Drivers That Vape Could Lose Their Licence
Why motorists that vape behind the wheel might break the law, what offence can be committed, and how to stay legal
Driving without due care and attention explained
Motorists that use electronic cigarettes behind the wheel could be prosecuted for driving without due care and attention and lose their licence, police confirmed. Whereas vaping while driving is legal, it generates a significant amount of smoke in a confined space which impedes visibility and increases the risk of collision.
Driving without due care and attention is an offence that covers a range of acts. It is “allowing the standard of driving to fall below that of a prudent motorist”, the law states. Anyone that is careless or distracted is guilty, in other words. Examples include:
- Tasks such as vaping, map reading and eating
- Inappropriate speed relative to the weather
- Being too tired
- Being too ill
- Driving contrary to medical advice
- Poor lane discipline
- Failing to give way at a junction
- Overtaking on the inside lane
- Driving too close to other vehicles
Potential sanctions include three to nine penalty points. Typically, motorists have their licence revoked if they get twelve points in three years. In contrast, drivers that passed the practical test in the last two years lose their licence once they have six points. Further penalties include the £2,500 fine (up to).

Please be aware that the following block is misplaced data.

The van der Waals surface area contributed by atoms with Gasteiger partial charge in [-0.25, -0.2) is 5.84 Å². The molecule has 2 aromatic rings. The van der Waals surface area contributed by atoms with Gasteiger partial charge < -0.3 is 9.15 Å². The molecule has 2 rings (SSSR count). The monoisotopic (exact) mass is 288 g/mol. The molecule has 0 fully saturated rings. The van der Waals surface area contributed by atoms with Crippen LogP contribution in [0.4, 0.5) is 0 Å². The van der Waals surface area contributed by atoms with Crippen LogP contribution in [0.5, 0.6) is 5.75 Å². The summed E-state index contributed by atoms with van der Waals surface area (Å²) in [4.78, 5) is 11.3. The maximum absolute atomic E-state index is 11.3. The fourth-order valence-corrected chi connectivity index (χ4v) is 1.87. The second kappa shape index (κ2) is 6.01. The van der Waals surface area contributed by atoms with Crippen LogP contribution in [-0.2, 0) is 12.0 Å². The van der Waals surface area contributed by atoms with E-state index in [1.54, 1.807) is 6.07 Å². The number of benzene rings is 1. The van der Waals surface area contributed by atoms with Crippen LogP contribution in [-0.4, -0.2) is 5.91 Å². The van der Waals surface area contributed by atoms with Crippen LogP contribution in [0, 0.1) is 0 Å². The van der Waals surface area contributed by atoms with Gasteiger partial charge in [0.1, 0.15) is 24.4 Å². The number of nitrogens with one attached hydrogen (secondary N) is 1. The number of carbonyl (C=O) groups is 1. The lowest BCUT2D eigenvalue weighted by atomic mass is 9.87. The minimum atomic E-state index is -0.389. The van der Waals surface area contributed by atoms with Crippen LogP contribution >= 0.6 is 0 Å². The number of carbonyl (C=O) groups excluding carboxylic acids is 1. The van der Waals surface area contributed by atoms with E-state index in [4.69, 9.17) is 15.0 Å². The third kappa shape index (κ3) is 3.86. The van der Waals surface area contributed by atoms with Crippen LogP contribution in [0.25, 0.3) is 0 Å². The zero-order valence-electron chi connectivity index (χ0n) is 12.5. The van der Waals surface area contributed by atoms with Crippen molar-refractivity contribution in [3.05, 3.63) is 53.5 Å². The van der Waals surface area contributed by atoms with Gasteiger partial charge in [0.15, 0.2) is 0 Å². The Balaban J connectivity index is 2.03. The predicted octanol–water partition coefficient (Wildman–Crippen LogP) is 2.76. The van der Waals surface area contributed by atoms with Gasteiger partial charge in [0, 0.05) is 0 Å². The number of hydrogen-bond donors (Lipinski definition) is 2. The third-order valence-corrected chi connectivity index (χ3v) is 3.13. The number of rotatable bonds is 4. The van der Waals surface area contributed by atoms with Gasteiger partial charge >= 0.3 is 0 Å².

How to stay safe and legal
Sergeant Carl Knapp, Sussex Road Policing Unit, explained: “The smoke caused by vapes cause a distraction and the consequences can be dire. All it takes is a moment to become distracted and potentially cause a crash and, even worse, a fatality.” He advised:
“I strongly suggest people pay one-hundred percent attention to the roads. Anything that takes that attention away has the potential of severe consequences.” He further revealed how vapers can minimise the risk of crashing and/or breaking the law. He said:
- Open the windows
- Blow smoke out the windows
- Stay in full control of the vehicle at all times
Safety charity urges caution
Brake – a safety charity – echoed such sentiments. Its spokesperson argued: “Driving is the most dangerous thing most of us do on a daily basis. It is a complex task that requires full attention. Vaping while driving increases the risk of crashing (as it causes) visual disruption plus physical and mental distractions.” He added:
“Attempting any activity that takes your eyes off the road increases your chance of causing a crash - and therefore killing or seriously injuring someone. Roads are busy places, so we urge drivers to keep their eyes on the road and their hands on the wheel”.